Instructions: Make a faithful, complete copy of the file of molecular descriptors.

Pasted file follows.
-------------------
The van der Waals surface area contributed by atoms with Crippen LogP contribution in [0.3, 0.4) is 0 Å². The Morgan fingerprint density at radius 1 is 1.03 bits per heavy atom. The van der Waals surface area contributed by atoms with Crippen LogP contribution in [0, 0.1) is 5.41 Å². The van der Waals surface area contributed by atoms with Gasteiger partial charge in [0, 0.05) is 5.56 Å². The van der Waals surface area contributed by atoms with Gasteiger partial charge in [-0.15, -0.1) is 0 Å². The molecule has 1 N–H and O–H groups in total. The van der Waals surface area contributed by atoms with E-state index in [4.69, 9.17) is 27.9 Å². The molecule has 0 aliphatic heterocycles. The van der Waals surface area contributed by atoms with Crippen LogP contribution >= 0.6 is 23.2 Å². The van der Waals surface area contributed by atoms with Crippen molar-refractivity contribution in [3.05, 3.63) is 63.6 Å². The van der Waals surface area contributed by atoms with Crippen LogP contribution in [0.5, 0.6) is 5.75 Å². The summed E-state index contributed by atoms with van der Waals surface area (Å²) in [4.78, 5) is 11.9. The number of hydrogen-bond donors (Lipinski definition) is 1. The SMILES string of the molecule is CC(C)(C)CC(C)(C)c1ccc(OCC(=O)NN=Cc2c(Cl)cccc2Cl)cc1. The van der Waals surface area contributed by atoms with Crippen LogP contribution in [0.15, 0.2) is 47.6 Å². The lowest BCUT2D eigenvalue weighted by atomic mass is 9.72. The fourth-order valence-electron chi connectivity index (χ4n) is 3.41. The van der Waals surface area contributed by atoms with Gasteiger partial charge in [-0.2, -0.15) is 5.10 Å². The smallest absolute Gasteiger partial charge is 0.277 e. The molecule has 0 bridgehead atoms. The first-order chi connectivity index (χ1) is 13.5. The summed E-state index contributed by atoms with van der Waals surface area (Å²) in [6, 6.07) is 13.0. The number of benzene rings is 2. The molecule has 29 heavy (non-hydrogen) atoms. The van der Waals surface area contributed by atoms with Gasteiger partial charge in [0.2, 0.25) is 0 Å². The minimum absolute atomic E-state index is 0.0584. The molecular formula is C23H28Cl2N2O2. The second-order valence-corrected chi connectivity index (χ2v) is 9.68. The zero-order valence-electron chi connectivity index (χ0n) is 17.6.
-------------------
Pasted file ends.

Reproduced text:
The van der Waals surface area contributed by atoms with Crippen LogP contribution in [0.3, 0.4) is 0 Å². The Morgan fingerprint density at radius 1 is 1.03 bits per heavy atom. The van der Waals surface area contributed by atoms with Crippen LogP contribution in [0, 0.1) is 5.41 Å². The van der Waals surface area contributed by atoms with Gasteiger partial charge in [0, 0.05) is 5.56 Å². The van der Waals surface area contributed by atoms with Gasteiger partial charge in [-0.15, -0.1) is 0 Å². The molecule has 1 N–H and O–H groups in total. The van der Waals surface area contributed by atoms with E-state index in [4.69, 9.17) is 27.9 Å². The molecule has 0 aliphatic heterocycles. The van der Waals surface area contributed by atoms with Crippen LogP contribution >= 0.6 is 23.2 Å². The van der Waals surface area contributed by atoms with Crippen molar-refractivity contribution in [3.05, 3.63) is 63.6 Å². The van der Waals surface area contributed by atoms with Crippen LogP contribution in [0.5, 0.6) is 5.75 Å². The summed E-state index contributed by atoms with van der Waals surface area (Å²) in [4.78, 5) is 11.9. The number of hydrogen-bond donors (Lipinski definition) is 1. The SMILES string of the molecule is CC(C)(C)CC(C)(C)c1ccc(OCC(=O)NN=Cc2c(Cl)cccc2Cl)cc1. The van der Waals surface area contributed by atoms with Crippen LogP contribution in [0.15, 0.2) is 47.6 Å². The lowest BCUT2D eigenvalue weighted by atomic mass is 9.72. The fourth-order valence-electron chi connectivity index (χ4n) is 3.41. The van der Waals surface area contributed by atoms with Gasteiger partial charge in [-0.2, -0.15) is 5.10 Å². The smallest absolute Gasteiger partial charge is 0.277 e. The molecule has 0 bridgehead atoms. The first-order chi connectivity index (χ1) is 13.5. The summed E-state index contributed by atoms with van der Waals surface area (Å²) in [6, 6.07) is 13.0. The number of benzene rings is 2. The molecule has 29 heavy (non-hydrogen) atoms. The van der Waals surface area contributed by atoms with Gasteiger partial charge in [0.2, 0.25) is 0 Å². The minimum absolute atomic E-state index is 0.0584. The molecular formula is C23H28Cl2N2O2. The second-order valence-corrected chi connectivity index (χ2v) is 9.68. The zero-order valence-electron chi connectivity index (χ0n) is 17.6.